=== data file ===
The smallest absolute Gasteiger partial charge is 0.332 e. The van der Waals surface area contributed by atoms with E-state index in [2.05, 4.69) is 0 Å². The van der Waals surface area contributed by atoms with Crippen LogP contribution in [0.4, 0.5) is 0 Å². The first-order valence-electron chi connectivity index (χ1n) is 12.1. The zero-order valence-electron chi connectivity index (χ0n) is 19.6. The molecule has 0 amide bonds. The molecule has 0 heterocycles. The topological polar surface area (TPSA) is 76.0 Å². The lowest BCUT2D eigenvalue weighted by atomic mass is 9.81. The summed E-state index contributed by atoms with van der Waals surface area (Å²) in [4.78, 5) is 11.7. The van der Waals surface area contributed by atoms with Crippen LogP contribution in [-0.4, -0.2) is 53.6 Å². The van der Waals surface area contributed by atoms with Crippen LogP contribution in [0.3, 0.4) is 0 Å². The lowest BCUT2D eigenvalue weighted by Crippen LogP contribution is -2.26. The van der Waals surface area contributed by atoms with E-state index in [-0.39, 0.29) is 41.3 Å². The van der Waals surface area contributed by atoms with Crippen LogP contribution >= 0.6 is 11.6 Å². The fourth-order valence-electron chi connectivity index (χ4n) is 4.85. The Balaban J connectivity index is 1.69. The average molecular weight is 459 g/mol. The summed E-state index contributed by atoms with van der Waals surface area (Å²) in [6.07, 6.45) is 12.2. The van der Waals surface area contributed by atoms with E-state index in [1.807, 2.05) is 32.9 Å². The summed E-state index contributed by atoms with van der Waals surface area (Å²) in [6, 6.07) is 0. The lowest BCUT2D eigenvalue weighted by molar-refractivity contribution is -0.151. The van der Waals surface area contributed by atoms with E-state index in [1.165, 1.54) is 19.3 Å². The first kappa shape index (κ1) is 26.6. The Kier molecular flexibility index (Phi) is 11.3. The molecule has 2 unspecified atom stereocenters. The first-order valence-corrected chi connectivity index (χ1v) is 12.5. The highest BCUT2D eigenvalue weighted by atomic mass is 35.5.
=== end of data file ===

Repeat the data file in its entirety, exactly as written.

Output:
The smallest absolute Gasteiger partial charge is 0.332 e. The van der Waals surface area contributed by atoms with E-state index in [2.05, 4.69) is 0 Å². The van der Waals surface area contributed by atoms with Crippen LogP contribution in [0.4, 0.5) is 0 Å². The first-order valence-electron chi connectivity index (χ1n) is 12.1. The zero-order valence-electron chi connectivity index (χ0n) is 19.6. The molecule has 0 amide bonds. The molecule has 0 heterocycles. The topological polar surface area (TPSA) is 76.0 Å². The lowest BCUT2D eigenvalue weighted by atomic mass is 9.81. The summed E-state index contributed by atoms with van der Waals surface area (Å²) in [4.78, 5) is 11.7. The van der Waals surface area contributed by atoms with Crippen LogP contribution in [-0.4, -0.2) is 53.6 Å². The van der Waals surface area contributed by atoms with Crippen LogP contribution in [0.3, 0.4) is 0 Å². The lowest BCUT2D eigenvalue weighted by Crippen LogP contribution is -2.26. The van der Waals surface area contributed by atoms with E-state index in [-0.39, 0.29) is 41.3 Å². The van der Waals surface area contributed by atoms with Crippen LogP contribution >= 0.6 is 11.6 Å². The fourth-order valence-electron chi connectivity index (χ4n) is 4.85. The Balaban J connectivity index is 1.69. The average molecular weight is 459 g/mol. The summed E-state index contributed by atoms with van der Waals surface area (Å²) in [6.07, 6.45) is 12.2. The van der Waals surface area contributed by atoms with E-state index in [1.807, 2.05) is 32.9 Å². The summed E-state index contributed by atoms with van der Waals surface area (Å²) in [6, 6.07) is 0. The lowest BCUT2D eigenvalue weighted by molar-refractivity contribution is -0.151. The van der Waals surface area contributed by atoms with E-state index in [1.165, 1.54) is 19.3 Å². The first kappa shape index (κ1) is 26.6. The Kier molecular flexibility index (Phi) is 11.3. The molecule has 2 unspecified atom stereocenters. The first-order valence-corrected chi connectivity index (χ1v) is 12.5. The highest BCUT2D eigenvalue weighted by atomic mass is 35.5.